Casino Royale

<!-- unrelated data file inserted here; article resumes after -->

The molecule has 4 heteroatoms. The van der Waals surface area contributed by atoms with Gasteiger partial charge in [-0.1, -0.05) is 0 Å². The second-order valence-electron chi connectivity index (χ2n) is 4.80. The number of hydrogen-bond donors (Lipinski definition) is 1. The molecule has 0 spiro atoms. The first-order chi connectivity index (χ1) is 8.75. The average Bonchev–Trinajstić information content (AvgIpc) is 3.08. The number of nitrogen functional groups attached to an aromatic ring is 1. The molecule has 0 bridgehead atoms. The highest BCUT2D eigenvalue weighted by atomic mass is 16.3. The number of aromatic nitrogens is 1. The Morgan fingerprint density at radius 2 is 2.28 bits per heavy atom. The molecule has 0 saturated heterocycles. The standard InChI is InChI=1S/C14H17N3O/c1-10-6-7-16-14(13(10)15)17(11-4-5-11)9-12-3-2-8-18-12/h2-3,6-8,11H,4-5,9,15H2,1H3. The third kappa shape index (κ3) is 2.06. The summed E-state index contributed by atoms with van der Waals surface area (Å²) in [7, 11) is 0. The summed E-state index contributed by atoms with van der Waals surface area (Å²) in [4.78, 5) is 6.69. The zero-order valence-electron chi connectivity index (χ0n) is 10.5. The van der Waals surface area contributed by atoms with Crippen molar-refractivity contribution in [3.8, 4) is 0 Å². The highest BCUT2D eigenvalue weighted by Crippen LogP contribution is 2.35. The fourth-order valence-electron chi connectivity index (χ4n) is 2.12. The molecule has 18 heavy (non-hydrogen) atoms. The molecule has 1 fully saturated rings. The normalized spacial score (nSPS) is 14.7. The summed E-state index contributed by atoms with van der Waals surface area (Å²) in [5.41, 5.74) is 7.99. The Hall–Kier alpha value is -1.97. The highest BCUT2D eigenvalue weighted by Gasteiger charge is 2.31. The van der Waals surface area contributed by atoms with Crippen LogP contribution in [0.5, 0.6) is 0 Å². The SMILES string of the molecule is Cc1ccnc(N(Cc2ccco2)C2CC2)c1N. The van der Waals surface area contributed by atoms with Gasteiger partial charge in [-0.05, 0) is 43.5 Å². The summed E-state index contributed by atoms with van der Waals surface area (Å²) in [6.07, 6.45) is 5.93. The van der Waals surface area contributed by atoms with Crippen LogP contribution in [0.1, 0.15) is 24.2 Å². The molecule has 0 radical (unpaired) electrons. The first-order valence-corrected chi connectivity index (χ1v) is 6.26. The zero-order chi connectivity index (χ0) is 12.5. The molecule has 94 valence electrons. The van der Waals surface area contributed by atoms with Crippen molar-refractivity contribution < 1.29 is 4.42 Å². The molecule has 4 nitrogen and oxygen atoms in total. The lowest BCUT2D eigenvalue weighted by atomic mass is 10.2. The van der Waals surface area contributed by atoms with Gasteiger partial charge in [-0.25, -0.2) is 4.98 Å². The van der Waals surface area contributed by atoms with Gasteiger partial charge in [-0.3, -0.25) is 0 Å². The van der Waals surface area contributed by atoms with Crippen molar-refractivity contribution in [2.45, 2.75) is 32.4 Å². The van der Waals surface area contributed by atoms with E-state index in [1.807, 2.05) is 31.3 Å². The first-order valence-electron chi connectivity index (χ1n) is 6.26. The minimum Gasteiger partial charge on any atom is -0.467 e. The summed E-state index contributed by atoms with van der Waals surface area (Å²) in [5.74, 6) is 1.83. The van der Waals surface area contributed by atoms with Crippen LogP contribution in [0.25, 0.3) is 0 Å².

Casino Royale (1953), Fleming's first Bond novel, wasn't what I'd expected, which was just as I expected. I'd seen all the Bond movies, some multiple times, but never read an Ian Fleming novel or short story. And I'd been looking forward to No Time to Die, the twenty-fifth installment of the film series, now pushed back to November since it's no time to brave catching Covid in a crowded theater. Friends over the years had said the books aren't anything like the movies, some pointing out that the Bond of the books is more flesh and blood than the iconic immortal of the silver screen. So I expected the character to take on a new imagined form as I read, and he did. Fleming delved into the psychology and sexuality of JB; these are detailed and evolved in the novel, whereas in the movies we're given a somewhat superficial presentation of who Bond truly is deep down. We see him act, and others react to his actions, and some glimpses as to why, but in the book we're brought into his head. This makes him less of a superhuman and more someone we can vicariously experience (no idea if he becomes less human as the book series progresses). That said, I thought Casino Royale (2006) the film was a fair reflection of the novel, although augmented for the 21st century with state-of-the-art gadgetry, a more culturally diverse set of villains, and less of the romance that fills a few chapters at the end of the novel. What else surprised me were the parts of the book that I'd thought would not be there but rather only in the movie. The brutal torture scene, for example. I figured this had been added to the story for contemporary, seen-it-all-before audiences, but there it was in the book, just as excruciating. On the whole, Casino Royale consists of quick, easy chapters, is more thriller than action-adventure, and is an all-around fast, fun ride.